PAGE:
Note that it was the ONLY entry removed from the "Diceless RPGs" wikipedia entry.  The entry on "Troika Moira", a game whose sales were practically non-existent compared to LoO's, and who almost no one has ever heard of in comparison and garners, for example, 7580 results on a google search compared to 291000 results for LoO, remained utterly untouched.  In fact, if you go by quotation-mark-encased google searches for the games' title, Lords of Olympus gets more results than Active Exploits (43200),  Everway (224000), Lords of Gossamer and Shadow (63900), the term "Marvel Universe RPG" (22600) or "Marvel Universe Roleplaying Game" (6280). 
So in fact, only Theatrix, Nobilis, and Amber itself have a grater claim of "Notability" than Lords of Olympus.  And yet, Lords of Olympus, a game that sold better than about 90+% of RPGs published in 2012, a game which gets nearly three hundred thousand hits on google, a game with active online communities and dedicated web pages, was the only rpg removed from the list. Why is that?

Well, it might be because Neonchameleon is a storygames swine. That's his blog where he talks about the wonder and innovation of storygames.  Here's a link to his writing on the Storygames Forum, where he expresses his hatred for D&D.

So apparently the real quality for judging notability ought to be that it was notable enough for Neonchameleon to hate it, or more likely me, to betray every standard of accuracy as a wikipedia contributor in order to satisfy petty personal hatreds.

We have put Lords of Olympus back on the list.  But I think people should now be on alert for this man, and others like him, because unless they are confronted and shamed for what they are doing (and potentially, unless proper authorities on Wikipedia are alerted), they will likely keep right on trying to erase history, accuracy and truth in order to try to present the twisted worldview they want to force on the rest of us.


Currently Smoking: Lorenzetti Quiete + Rattray's Accountants Mix


  1. What a stupid fuck. Like that was going to accomplish something other to bring everyone's attention on the games you were trying to silence.

  2. Storygamers aren't the only special interest group that acts like that, either. I just earlier read a story about people describing themselves as "skeptics" on Wikipedia who have fought tooth and nail to keep the word "former" in front of the word "biologist" in the biography of Rupert Sheldrake, despite, you know, the fact that Sheldrake is still an actively publishing biologist with papers in Nature. Whatever one might think of the merits of Sheldrake's work, he is still a biologist. I've been saying for years that Wikipedia lost its way some time back, and these sorts of things just confirm my opinion.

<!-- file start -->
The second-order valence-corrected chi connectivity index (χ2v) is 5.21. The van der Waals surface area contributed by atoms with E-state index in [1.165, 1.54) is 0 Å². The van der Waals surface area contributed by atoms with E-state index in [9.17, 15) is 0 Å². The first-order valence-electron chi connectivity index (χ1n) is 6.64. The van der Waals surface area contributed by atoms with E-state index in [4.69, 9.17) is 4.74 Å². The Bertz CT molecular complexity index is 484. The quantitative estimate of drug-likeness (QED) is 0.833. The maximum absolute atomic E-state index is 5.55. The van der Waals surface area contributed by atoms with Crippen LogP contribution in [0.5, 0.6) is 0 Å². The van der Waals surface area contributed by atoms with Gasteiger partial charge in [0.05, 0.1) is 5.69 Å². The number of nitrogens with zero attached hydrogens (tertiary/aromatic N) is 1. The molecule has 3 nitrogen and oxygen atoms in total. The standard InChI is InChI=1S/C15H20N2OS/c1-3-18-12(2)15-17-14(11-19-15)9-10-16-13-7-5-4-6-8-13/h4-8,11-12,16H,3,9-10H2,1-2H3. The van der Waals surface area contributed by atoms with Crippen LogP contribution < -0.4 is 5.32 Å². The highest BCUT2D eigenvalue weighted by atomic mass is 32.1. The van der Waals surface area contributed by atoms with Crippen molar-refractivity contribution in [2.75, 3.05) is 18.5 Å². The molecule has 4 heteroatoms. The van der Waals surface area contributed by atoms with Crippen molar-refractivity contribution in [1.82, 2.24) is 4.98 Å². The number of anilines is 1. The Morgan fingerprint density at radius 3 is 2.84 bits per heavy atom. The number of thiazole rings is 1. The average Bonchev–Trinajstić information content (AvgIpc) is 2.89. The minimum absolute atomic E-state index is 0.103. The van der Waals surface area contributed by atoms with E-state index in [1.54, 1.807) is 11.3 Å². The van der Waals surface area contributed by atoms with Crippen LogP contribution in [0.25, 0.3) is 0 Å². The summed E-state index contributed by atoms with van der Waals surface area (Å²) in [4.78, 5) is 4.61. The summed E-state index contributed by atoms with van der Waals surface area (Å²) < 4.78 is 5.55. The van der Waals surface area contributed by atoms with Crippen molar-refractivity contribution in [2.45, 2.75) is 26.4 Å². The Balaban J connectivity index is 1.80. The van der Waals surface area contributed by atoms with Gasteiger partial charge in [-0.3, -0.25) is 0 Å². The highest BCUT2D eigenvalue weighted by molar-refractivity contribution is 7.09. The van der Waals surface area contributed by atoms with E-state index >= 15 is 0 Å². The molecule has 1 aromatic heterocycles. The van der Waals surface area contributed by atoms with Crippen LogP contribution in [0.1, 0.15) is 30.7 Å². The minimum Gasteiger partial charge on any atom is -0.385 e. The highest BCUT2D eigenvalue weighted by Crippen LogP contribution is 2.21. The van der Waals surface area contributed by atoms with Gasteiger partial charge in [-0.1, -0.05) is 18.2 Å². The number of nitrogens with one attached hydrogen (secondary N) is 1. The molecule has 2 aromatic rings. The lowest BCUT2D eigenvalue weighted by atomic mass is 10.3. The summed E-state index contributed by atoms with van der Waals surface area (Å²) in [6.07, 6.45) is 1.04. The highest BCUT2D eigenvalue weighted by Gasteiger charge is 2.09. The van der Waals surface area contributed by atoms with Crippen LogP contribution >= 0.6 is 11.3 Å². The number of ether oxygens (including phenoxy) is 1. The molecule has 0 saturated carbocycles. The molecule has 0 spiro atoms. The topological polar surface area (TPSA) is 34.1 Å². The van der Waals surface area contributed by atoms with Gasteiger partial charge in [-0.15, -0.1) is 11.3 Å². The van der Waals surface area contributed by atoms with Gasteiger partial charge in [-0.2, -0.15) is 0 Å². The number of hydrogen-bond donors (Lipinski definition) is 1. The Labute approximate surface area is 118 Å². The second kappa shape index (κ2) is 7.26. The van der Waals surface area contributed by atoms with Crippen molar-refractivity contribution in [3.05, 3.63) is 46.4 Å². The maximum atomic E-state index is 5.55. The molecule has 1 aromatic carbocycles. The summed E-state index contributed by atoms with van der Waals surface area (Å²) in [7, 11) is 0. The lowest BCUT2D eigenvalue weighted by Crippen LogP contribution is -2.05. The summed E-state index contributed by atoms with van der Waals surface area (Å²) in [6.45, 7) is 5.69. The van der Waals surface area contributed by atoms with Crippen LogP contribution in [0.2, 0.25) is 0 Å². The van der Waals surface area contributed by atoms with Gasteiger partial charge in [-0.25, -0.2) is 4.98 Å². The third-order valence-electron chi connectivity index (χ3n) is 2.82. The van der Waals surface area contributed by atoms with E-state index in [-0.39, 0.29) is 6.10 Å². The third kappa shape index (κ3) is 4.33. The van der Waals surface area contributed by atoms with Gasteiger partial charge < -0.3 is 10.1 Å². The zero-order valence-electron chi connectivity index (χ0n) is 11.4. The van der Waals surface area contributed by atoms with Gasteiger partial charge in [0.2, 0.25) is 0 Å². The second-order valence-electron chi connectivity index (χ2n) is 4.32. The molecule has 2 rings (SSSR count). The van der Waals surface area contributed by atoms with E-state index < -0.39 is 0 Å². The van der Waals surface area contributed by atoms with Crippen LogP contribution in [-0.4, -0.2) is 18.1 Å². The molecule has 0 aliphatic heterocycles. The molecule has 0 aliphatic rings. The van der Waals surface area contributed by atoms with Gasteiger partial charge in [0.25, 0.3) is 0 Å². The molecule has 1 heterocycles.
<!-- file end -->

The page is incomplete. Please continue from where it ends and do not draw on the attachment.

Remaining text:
3. Neonchamelon is a goon. He was probably just trying to troll you for a response... which you gave him. Good job.

  4. The only thing that matters on Wikipedia are the references. So I added a reference to an review. Which is considered "good enough" for Wikipedia.

  5. Just wanted to pop in and say that defending LoO is a damned good thing from where I sit. I am a big fan of that game.

  6. Thanks Timothy, and you too Chris!

  7. it's darkmoor. What other world would be good enough to be the final countdown with Morganthe? truthfully, i will be upset if it's some lame Wizard101world like polaris or Empryea. I like those worlds, but not for the final battle. They just wouldnt fit

  8. It's jackass behavior, but i wouldn't condemn the entire subculture based on the actions of a few.

  9. The response among storygamers to this case has been the typical reluctance to condemn the individual in question, defensiveness, dodging the question, and talking about the other side's allegedly bad behaviour (which notably doesn't include targetted censoring of material on wikipedia or elsewhere).

    I might be less willing to "condemn the entire subculture" if said subculture didn't consistently choose to act in such a condemnable way.